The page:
Hebbian and neuromodulatory mechanisms interact to trigger associative memory formation

Joshua P. Johansen, Lorenzo Diaz-Mataix, Hiroki Hamanaka, Takaaki Ozawa, Edgar Ycu, Jenny Koivumaa, Ashwani Kumar, Mian Hou, Karl Deisseroth, Edward S. Boyden, Joseph E. LeDoux

Research output: Contribution to journalArticlepeer-review


A long-standing hypothesis termed "Hebbian plasticity" suggests that memories are formed through strengthening of synaptic connections between neurons with correlated activity. In contrast, other theories propose that coactivation of Hebbian and neuromodulatory processes produce the synaptic strengthening that underlies memory formation. Using optogenetics we directly tested whether Hebbian plasticity alone is both necessary and sufficient to produce physiological changes mediating actual memory formation in behaving animals. Our previous work with this method suggested that Hebbian mechanisms are sufficient to produce aversive associative learning under artificial conditions involving strong, iterative training. Here we systematically tested whether Hebbian mechanisms are necessary and sufficient to produce associative learning under more moderate training conditions that are similar to those that occur in daily life. We measured neural plasticity in the lateral amygdala, a brain region important for associative memory storage about danger. Our findings provide evidence that Hebbian mechanisms are necessary to produce neural plasticity in the lateral amygdala and behavioral memory formation. However, under these conditions Hebbian mechanisms alone were not sufficient to produce these physiological and behavioral effects unless neuromodulatory systems were coactivated. These results provide insight into how aversive experiences trigger memories and suggest that combined Hebbian and neuromodulatory processes interact to engage associative aversive learning.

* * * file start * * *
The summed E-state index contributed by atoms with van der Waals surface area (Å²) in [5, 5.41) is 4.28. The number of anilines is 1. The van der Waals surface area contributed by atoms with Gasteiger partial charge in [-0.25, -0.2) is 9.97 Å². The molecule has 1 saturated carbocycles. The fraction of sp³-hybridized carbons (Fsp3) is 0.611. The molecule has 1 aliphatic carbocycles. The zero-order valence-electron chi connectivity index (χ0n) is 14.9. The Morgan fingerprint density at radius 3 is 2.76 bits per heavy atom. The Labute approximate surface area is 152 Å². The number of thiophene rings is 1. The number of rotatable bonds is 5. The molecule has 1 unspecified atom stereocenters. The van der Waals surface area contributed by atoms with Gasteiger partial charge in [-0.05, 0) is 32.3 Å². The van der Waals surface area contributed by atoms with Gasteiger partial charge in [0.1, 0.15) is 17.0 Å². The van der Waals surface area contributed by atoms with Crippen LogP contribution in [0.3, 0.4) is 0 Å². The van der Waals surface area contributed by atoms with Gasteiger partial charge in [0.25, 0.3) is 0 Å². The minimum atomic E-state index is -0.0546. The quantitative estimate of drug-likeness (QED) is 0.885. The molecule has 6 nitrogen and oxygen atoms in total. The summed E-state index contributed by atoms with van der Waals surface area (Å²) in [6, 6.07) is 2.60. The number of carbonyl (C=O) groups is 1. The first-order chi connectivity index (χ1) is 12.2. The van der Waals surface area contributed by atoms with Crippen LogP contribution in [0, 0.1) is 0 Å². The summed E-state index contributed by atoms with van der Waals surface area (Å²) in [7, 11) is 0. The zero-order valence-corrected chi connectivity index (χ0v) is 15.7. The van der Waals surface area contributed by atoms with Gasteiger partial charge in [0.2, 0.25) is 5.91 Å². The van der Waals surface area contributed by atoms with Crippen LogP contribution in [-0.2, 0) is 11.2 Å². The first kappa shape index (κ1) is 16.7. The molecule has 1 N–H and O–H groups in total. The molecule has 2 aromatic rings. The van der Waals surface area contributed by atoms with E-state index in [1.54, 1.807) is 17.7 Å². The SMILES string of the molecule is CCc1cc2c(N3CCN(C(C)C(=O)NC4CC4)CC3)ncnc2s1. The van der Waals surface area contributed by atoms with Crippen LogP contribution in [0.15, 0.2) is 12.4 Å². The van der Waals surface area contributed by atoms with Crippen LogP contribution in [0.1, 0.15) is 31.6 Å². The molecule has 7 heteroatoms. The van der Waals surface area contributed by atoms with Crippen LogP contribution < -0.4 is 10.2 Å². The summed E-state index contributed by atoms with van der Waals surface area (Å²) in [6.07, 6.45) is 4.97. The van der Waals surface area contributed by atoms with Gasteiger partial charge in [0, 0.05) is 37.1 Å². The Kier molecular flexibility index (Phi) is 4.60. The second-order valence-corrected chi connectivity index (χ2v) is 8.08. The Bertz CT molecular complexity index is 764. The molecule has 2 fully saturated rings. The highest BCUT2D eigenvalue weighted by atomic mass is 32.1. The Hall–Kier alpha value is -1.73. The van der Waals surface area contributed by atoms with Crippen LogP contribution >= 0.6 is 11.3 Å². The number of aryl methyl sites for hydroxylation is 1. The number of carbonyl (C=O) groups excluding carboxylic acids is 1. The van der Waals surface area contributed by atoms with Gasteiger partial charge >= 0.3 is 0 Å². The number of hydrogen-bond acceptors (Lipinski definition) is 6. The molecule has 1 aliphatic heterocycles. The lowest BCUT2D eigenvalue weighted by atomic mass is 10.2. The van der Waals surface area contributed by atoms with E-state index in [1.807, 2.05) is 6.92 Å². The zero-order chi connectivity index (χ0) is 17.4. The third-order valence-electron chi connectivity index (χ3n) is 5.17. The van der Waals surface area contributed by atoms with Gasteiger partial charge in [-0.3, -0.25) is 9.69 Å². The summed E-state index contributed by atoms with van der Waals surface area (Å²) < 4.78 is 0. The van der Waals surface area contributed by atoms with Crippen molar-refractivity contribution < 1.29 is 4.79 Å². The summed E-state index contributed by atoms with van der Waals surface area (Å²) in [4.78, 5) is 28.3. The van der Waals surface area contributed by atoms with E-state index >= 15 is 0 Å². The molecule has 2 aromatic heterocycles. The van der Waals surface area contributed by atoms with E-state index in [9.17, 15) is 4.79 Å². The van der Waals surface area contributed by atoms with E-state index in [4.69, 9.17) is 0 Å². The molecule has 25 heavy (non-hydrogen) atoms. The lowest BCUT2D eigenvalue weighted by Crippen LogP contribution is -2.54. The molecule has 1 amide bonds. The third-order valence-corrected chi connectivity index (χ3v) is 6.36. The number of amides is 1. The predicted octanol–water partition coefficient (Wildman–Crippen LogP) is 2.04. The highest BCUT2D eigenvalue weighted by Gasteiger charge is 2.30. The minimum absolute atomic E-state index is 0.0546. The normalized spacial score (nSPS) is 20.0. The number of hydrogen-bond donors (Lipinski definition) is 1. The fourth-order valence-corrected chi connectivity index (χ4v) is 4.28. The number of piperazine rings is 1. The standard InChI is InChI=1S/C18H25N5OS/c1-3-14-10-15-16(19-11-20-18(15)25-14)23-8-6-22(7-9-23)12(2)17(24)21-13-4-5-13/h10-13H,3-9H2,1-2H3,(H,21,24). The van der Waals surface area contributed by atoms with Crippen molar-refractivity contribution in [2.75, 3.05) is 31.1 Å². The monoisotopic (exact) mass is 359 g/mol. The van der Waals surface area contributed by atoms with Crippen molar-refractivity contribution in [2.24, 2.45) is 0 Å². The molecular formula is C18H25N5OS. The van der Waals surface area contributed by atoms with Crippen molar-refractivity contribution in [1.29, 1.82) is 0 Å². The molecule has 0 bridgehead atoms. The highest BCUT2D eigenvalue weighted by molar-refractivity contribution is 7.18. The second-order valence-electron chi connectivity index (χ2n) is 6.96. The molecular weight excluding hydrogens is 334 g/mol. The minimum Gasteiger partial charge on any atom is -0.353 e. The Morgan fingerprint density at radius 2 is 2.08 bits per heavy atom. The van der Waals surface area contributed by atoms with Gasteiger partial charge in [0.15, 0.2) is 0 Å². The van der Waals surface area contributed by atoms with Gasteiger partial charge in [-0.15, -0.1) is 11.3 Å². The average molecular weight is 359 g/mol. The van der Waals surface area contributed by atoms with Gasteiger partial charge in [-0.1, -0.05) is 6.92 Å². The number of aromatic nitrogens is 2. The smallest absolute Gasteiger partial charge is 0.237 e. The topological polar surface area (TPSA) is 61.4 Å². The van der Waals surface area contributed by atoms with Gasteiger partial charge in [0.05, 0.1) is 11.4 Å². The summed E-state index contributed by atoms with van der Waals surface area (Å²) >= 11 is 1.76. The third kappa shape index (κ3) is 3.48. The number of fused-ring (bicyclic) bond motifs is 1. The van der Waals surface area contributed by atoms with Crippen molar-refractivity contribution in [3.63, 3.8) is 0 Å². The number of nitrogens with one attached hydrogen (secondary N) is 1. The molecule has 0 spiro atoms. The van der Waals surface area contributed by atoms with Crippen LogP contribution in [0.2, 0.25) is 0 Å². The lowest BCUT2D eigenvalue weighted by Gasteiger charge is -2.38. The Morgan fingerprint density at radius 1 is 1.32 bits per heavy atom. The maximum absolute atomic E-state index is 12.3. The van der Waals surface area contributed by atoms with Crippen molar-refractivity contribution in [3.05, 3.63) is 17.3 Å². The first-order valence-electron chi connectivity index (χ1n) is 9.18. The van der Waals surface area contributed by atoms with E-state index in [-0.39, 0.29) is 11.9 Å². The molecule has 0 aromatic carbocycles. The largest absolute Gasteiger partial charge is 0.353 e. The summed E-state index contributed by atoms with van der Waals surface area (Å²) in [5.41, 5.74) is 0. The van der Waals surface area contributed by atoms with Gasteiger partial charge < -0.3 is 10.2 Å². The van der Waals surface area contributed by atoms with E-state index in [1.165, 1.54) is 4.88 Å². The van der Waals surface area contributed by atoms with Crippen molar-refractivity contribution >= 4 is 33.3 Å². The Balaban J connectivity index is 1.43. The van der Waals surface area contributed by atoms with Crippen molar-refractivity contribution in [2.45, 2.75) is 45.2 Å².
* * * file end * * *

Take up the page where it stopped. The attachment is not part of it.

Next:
Original languageEnglish (US)
Pages (from-to)E5584-E5592
JournalProceedings of the National Academy of Sciences of the United States of America
Issue number51
StatePublished - Dec 23 2014


  • Amygdala
  • Associative learning
  • Hebbian plasticity
  • Instructive signals
  • Neuromodulation

ASJC Scopus subject areas

  • General


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